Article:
But for Felicia and her gay friends, there is only one choice.
After Sakia was slain, most of the pulpits in Newark were silent. There was one that raged. Liberation in Truth Unity Fellowship Church is a full-gospel, sweat-under-the-armpits, rosewater-scented African American church for gay people. Services are held downtown on Sunday afternoons in a 260-year-old stone church borrowed from the Episcopalians. The culture of Newark churches is patriarchal and cuff-linked, but Liberation in Truth is a world apart. The clergy is all lesbian, mixing priestly robes with African kente.
"Good afternoon, family!" one of the ministers calls from the front of the sanctuary. "Let's stand on our feet. Let's pray for love right now!"
The tambourines start, and a few hundred congregants raise their hands as the volume reaches higher. Unlike a lot of white gay churches, children are everywhere, the product of earlier liaisons and a shared attitude that no family is complete without kids.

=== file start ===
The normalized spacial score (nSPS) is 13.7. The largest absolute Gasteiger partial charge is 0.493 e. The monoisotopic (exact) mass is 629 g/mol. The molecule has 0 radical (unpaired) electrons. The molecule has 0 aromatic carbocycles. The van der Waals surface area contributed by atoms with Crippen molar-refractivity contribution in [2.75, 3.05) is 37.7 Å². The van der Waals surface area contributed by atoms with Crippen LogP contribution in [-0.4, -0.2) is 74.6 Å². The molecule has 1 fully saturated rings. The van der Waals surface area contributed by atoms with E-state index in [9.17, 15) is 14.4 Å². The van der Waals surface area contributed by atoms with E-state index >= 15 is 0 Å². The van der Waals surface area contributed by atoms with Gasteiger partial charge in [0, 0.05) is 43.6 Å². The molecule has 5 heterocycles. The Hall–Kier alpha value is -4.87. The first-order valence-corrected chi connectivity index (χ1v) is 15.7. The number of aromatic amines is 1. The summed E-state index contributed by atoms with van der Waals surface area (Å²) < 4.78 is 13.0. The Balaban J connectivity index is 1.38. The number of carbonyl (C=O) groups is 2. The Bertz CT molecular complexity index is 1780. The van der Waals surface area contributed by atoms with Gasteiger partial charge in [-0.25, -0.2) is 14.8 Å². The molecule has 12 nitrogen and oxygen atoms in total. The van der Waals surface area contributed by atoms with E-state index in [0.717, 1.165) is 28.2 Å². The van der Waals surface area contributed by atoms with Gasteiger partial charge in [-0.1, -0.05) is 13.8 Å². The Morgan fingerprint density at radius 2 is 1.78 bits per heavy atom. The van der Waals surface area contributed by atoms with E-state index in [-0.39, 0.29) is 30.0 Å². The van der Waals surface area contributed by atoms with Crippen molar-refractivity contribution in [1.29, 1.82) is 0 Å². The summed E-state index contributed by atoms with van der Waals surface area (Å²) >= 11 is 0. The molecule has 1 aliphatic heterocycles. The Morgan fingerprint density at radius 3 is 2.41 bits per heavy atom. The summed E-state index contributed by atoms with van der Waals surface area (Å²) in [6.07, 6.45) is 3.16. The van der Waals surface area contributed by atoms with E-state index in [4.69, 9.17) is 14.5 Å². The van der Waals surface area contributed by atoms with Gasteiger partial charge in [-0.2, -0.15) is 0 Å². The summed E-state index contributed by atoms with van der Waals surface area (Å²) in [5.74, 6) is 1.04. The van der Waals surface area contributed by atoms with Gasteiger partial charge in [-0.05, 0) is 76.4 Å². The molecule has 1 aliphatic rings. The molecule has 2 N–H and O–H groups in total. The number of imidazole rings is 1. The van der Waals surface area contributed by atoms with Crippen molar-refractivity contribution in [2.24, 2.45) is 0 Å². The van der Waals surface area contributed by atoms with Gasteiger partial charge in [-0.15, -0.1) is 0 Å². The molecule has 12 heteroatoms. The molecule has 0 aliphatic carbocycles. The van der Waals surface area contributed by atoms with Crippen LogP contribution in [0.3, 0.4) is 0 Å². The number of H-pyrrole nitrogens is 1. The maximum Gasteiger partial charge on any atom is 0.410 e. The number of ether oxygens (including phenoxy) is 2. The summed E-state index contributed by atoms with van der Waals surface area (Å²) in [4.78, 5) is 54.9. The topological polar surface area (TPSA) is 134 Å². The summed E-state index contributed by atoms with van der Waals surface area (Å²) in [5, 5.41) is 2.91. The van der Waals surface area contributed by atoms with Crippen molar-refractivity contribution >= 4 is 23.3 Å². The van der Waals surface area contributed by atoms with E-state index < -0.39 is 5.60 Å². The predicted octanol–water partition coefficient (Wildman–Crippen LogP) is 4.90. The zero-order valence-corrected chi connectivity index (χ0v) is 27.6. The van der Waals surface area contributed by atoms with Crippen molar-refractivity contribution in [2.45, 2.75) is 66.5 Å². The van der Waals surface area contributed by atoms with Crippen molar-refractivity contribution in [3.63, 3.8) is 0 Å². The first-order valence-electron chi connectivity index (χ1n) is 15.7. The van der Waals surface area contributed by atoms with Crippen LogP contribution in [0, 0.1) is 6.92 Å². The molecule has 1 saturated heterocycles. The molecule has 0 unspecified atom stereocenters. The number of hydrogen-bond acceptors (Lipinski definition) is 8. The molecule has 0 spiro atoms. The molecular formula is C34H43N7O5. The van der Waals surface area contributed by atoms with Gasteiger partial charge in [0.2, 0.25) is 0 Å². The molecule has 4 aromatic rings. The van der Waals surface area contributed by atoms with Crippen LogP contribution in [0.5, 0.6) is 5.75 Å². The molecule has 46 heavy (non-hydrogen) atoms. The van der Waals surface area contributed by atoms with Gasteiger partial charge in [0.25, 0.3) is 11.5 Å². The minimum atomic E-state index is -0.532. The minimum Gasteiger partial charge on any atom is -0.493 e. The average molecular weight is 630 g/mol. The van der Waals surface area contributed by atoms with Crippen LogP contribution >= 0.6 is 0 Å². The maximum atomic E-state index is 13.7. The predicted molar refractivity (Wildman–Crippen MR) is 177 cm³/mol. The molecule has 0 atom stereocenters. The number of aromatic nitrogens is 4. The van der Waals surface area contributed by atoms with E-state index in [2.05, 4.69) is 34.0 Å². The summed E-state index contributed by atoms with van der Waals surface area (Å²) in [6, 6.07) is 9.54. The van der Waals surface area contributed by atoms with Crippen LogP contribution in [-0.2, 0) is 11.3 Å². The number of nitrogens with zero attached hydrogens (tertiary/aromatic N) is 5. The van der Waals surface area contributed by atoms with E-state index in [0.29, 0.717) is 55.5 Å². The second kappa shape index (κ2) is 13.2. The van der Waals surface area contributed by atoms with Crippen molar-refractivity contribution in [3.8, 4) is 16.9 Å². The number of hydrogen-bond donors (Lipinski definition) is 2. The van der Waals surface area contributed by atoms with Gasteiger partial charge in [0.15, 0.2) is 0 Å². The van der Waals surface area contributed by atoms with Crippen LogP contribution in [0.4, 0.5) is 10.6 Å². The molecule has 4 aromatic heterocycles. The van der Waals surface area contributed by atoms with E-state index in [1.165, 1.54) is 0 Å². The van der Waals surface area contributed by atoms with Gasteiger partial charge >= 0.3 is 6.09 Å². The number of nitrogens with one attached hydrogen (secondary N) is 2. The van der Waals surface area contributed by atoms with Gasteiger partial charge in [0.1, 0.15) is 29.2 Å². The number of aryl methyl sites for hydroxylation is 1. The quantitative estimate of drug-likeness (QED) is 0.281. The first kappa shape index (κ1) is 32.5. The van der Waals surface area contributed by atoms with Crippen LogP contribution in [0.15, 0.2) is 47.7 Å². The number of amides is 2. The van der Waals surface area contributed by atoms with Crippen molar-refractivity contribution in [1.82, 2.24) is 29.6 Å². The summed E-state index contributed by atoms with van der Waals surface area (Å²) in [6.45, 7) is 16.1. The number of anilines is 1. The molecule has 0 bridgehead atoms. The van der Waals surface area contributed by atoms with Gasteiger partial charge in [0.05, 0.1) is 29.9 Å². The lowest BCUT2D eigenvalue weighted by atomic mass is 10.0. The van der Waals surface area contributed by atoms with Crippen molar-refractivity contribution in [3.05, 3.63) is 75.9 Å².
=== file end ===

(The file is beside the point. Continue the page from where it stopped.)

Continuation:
The Elder Rev. Jacquelyn Holland appears, dreadlocked and regal. It was Elder Holland who arranged counseling for Sakia's friends after her slaying. Now she looks out over the pews, noticing Felicia and a few of the girls.
"No matter how you identify yourself, no matter how you look, no matter what you are wearing, God loves you," Elder Holland tells the congregation. "Jesus had a moment when he had to go off and pray in the wilderness. God does not intend for us to stay out there. We need to come out, shouting, praising victory. We are living in the wilderness!"
Whispers of "Yes, Lord," ripple across the rows.
"It's time to embrace freedom and come out," Elder Holland beseeches. "Bring all the victory with you. Bring your voice. This is the new wine. God gave you something different. Our blessing is on the way."
The music begins again, a rising syncopation of keyboards and tambourines. Suddenly the instruments stop, leaving only the voices, working harder and harder to be heard.
Tomorrow: Felicia's song.